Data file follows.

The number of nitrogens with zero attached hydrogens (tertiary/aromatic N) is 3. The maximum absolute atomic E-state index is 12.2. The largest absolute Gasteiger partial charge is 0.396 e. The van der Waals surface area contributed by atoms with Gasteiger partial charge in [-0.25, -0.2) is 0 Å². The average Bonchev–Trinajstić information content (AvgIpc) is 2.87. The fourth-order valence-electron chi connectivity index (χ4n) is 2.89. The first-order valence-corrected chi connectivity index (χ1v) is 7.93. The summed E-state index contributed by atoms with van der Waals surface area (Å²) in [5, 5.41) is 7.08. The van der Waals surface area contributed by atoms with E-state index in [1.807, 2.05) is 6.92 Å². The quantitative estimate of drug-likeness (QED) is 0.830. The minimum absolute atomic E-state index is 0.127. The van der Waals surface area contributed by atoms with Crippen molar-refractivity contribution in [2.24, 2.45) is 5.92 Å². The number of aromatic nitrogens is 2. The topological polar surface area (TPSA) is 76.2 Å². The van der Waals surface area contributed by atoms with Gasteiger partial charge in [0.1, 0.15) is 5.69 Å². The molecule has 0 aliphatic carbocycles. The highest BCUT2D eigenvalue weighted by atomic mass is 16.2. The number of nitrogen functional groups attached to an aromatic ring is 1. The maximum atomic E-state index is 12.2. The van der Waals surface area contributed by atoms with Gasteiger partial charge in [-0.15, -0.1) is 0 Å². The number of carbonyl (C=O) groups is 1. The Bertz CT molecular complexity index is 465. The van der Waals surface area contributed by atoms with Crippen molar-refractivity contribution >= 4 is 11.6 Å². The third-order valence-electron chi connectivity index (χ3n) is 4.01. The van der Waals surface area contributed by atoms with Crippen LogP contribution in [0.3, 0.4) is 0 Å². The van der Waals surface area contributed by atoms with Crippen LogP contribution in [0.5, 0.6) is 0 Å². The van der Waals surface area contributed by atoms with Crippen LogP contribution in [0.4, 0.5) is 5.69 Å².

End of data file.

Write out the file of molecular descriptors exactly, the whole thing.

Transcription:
The number of nitrogens with zero attached hydrogens (tertiary/aromatic N) is 3. The maximum absolute atomic E-state index is 12.2. The largest absolute Gasteiger partial charge is 0.396 e. The van der Waals surface area contributed by atoms with Gasteiger partial charge in [-0.25, -0.2) is 0 Å². The average Bonchev–Trinajstić information content (AvgIpc) is 2.87. The fourth-order valence-electron chi connectivity index (χ4n) is 2.89. The first-order valence-corrected chi connectivity index (χ1v) is 7.93. The summed E-state index contributed by atoms with van der Waals surface area (Å²) in [5, 5.41) is 7.08. The van der Waals surface area contributed by atoms with E-state index in [1.807, 2.05) is 6.92 Å². The quantitative estimate of drug-likeness (QED) is 0.830. The minimum absolute atomic E-state index is 0.127. The van der Waals surface area contributed by atoms with Crippen molar-refractivity contribution in [2.24, 2.45) is 5.92 Å². The number of aromatic nitrogens is 2. The topological polar surface area (TPSA) is 76.2 Å². The van der Waals surface area contributed by atoms with Gasteiger partial charge in [0.1, 0.15) is 5.69 Å². The molecule has 0 aliphatic carbocycles. The highest BCUT2D eigenvalue weighted by atomic mass is 16.2. The number of nitrogen functional groups attached to an aromatic ring is 1. The maximum atomic E-state index is 12.2. The van der Waals surface area contributed by atoms with Gasteiger partial charge in [-0.15, -0.1) is 0 Å². The number of carbonyl (C=O) groups is 1. The Bertz CT molecular complexity index is 465. The van der Waals surface area contributed by atoms with Crippen molar-refractivity contribution >= 4 is 11.6 Å². The third-order valence-electron chi connectivity index (χ3n) is 4.01. The van der Waals surface area contributed by atoms with Crippen LogP contribution in [0.3, 0.4) is 0 Å². The van der Waals surface area contributed by atoms with Crippen LogP contribution in [0.5, 0.6) is 0 Å². The van der Waals surface area contributed by atoms with Crippen LogP contribution in [0.4, 0.5) is 5.69 Å².